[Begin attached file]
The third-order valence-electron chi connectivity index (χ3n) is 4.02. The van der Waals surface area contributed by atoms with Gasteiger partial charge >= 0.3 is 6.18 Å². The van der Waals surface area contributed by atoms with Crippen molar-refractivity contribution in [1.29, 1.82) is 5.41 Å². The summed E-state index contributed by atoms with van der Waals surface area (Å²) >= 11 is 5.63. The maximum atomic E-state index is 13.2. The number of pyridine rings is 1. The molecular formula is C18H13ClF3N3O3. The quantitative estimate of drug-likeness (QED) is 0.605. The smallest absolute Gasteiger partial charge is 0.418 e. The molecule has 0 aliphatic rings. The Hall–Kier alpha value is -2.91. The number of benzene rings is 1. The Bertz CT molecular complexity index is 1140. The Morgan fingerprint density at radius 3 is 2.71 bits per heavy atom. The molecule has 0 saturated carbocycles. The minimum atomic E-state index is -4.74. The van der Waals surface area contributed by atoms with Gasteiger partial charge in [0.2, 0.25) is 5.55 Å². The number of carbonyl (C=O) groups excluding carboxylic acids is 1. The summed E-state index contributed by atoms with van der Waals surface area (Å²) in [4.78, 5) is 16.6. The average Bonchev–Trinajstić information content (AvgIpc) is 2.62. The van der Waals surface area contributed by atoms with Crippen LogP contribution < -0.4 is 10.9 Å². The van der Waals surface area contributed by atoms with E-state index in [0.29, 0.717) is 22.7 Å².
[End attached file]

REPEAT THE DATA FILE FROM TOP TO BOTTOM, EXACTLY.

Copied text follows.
The third-order valence-electron chi connectivity index (χ3n) is 4.02. The van der Waals surface area contributed by atoms with Gasteiger partial charge >= 0.3 is 6.18 Å². The van der Waals surface area contributed by atoms with Crippen molar-refractivity contribution in [1.29, 1.82) is 5.41 Å². The summed E-state index contributed by atoms with van der Waals surface area (Å²) >= 11 is 5.63. The maximum atomic E-state index is 13.2. The number of pyridine rings is 1. The molecular formula is C18H13ClF3N3O3. The quantitative estimate of drug-likeness (QED) is 0.605. The smallest absolute Gasteiger partial charge is 0.418 e. The molecule has 0 aliphatic rings. The Hall–Kier alpha value is -2.91. The number of benzene rings is 1. The Bertz CT molecular complexity index is 1140. The Morgan fingerprint density at radius 3 is 2.71 bits per heavy atom. The molecule has 0 saturated carbocycles. The minimum atomic E-state index is -4.74. The van der Waals surface area contributed by atoms with Gasteiger partial charge in [0.2, 0.25) is 5.55 Å². The number of carbonyl (C=O) groups excluding carboxylic acids is 1. The summed E-state index contributed by atoms with van der Waals surface area (Å²) in [4.78, 5) is 16.6. The average Bonchev–Trinajstić information content (AvgIpc) is 2.62. The van der Waals surface area contributed by atoms with Crippen LogP contribution < -0.4 is 10.9 Å². The van der Waals surface area contributed by atoms with E-state index in [0.29, 0.717) is 22.7 Å².